27 Jun How Well Do You Really Know Your Employees?
Most companies conduct background checks for new hires. It’s not a new concept. But for those of you who have tenured employees, how often are you looking into their backgrounds? In the span of less than a year, how many life-altering events does the average employee experience? How many of those could potentially affect their behavior at work?
A couple of years ago, I put together a Safety & Security Council for one of my facilities. This council was responsible for running severe weather, fire, and lock-down drills, as well as conducting safety audits. All members were appointed by their immediate managers. One of these members I recall quite well. He attended every meeting, was always polite, and quick to offer ideas to improve both safety and security for the facility.
What I didn’t know was that a few years after being hired on, well after his initial background check; in a jealous rage, he went to his girlfriend’s home and set fire to it. The fire department showed up and she survived. He was caught because he had parked near the home to watch it burn. But because he bonded out and went right back to work, we were not aware of this until more than three years later when he was finally sentenced.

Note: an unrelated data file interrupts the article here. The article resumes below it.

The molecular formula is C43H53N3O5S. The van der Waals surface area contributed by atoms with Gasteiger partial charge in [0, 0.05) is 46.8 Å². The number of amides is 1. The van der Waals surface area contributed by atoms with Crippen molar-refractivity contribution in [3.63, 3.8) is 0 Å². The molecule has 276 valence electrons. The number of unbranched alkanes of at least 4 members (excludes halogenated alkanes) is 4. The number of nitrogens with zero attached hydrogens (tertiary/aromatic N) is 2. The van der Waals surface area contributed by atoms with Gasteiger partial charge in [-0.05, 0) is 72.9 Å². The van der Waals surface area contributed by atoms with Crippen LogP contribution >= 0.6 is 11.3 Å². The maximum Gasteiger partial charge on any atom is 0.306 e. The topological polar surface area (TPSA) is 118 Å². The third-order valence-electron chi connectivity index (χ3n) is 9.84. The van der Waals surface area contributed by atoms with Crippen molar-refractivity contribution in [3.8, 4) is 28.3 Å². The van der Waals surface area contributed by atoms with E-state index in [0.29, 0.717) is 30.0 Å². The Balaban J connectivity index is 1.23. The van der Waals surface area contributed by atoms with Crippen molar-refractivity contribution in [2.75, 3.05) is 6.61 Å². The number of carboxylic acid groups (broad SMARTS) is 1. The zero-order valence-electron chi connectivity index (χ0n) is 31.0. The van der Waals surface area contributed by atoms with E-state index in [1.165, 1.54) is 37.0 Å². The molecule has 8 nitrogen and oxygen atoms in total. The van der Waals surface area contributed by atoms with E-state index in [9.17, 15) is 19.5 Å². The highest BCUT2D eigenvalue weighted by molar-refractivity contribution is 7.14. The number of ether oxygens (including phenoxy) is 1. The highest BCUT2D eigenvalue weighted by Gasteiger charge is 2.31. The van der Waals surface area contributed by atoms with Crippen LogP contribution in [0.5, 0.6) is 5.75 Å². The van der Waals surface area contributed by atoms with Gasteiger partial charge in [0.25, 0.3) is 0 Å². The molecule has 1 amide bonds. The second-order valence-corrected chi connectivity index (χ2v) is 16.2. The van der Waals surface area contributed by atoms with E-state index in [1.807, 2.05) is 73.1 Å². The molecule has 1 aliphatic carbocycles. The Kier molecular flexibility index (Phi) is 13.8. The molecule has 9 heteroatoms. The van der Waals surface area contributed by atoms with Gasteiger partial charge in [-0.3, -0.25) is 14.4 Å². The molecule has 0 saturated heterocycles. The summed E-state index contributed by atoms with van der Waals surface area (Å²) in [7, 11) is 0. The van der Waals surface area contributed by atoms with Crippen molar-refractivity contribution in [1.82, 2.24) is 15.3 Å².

I was left to explain how I allowed an arsonist to become part of a council that oversaw fire safety. Not a fun conversation. But I can tell you I no longer accept just any willing body to become part of such a council without an additional background check. Even if that check is a simple search on GOOGLE and that of their social media.
I get it, formal background checks are not cheap but the information is out there. So many of your employees love to post every personal detail on Facebook, Instagram, or Tweet about it. Most of which are of no interest to you as an employer. But in cases like the beheading in Moore, OK, Alton Nolan posted links to terrorist websites and graphic photos of beheadings up to a year prior to the incident. All of which was enough to cause the FBI (after the fact) to investigate him to having ties to terrorism.
I am not suggesting that just any offense be cause for dismissal or even an investigation. But if it would have prevented them from being hired in the first place, shouldn’t it be reason enough for termination? And if you had the opportunity to prevent an active shooter event or any type of workplace violence, shouldn’t you act on it?
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